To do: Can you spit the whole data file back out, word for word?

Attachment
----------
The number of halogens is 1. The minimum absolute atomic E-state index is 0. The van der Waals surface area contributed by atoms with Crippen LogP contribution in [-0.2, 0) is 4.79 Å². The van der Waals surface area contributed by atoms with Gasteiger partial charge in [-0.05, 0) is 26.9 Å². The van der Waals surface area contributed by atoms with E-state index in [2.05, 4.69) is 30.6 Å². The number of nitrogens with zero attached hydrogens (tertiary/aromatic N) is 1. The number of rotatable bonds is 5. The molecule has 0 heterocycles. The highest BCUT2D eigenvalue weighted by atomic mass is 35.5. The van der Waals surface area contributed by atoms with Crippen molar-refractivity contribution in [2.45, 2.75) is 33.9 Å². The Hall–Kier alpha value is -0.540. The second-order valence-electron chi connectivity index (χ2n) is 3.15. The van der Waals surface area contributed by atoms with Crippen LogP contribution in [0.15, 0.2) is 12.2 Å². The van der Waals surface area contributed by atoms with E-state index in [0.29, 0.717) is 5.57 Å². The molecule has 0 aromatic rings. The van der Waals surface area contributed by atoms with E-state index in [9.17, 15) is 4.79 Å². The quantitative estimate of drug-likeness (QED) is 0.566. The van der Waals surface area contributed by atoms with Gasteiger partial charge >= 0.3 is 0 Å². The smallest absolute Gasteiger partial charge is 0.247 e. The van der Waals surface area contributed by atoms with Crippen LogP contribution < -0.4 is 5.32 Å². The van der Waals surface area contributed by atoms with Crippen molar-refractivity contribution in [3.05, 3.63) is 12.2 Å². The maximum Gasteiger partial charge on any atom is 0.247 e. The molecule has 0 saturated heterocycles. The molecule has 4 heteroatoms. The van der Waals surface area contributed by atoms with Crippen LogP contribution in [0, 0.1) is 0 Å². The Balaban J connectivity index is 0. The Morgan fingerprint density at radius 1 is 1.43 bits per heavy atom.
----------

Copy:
The number of halogens is 1. The minimum absolute atomic E-state index is 0. The van der Waals surface area contributed by atoms with Crippen LogP contribution in [-0.2, 0) is 4.79 Å². The van der Waals surface area contributed by atoms with Gasteiger partial charge in [-0.05, 0) is 26.9 Å². The van der Waals surface area contributed by atoms with E-state index in [2.05, 4.69) is 30.6 Å². The number of nitrogens with zero attached hydrogens (tertiary/aromatic N) is 1. The number of rotatable bonds is 5. The molecule has 0 heterocycles. The highest BCUT2D eigenvalue weighted by atomic mass is 35.5. The van der Waals surface area contributed by atoms with Crippen molar-refractivity contribution in [2.45, 2.75) is 33.9 Å². The Hall–Kier alpha value is -0.540. The second-order valence-electron chi connectivity index (χ2n) is 3.15. The van der Waals surface area contributed by atoms with Crippen LogP contribution in [0.15, 0.2) is 12.2 Å². The van der Waals surface area contributed by atoms with E-state index in [0.29, 0.717) is 5.57 Å². The molecule has 0 aromatic rings. The van der Waals surface area contributed by atoms with E-state index in [9.17, 15) is 4.79 Å². The quantitative estimate of drug-likeness (QED) is 0.566. The van der Waals surface area contributed by atoms with Gasteiger partial charge >= 0.3 is 0 Å². The smallest absolute Gasteiger partial charge is 0.247 e. The van der Waals surface area contributed by atoms with Crippen LogP contribution < -0.4 is 5.32 Å². The van der Waals surface area contributed by atoms with Crippen molar-refractivity contribution in [3.05, 3.63) is 12.2 Å². The maximum Gasteiger partial charge on any atom is 0.247 e. The molecule has 0 saturated heterocycles. The molecule has 4 heteroatoms. The van der Waals surface area contributed by atoms with Crippen LogP contribution in [0, 0.1) is 0 Å². The Balaban J connectivity index is 0. The Morgan fingerprint density at radius 1 is 1.43 bits per heavy atom.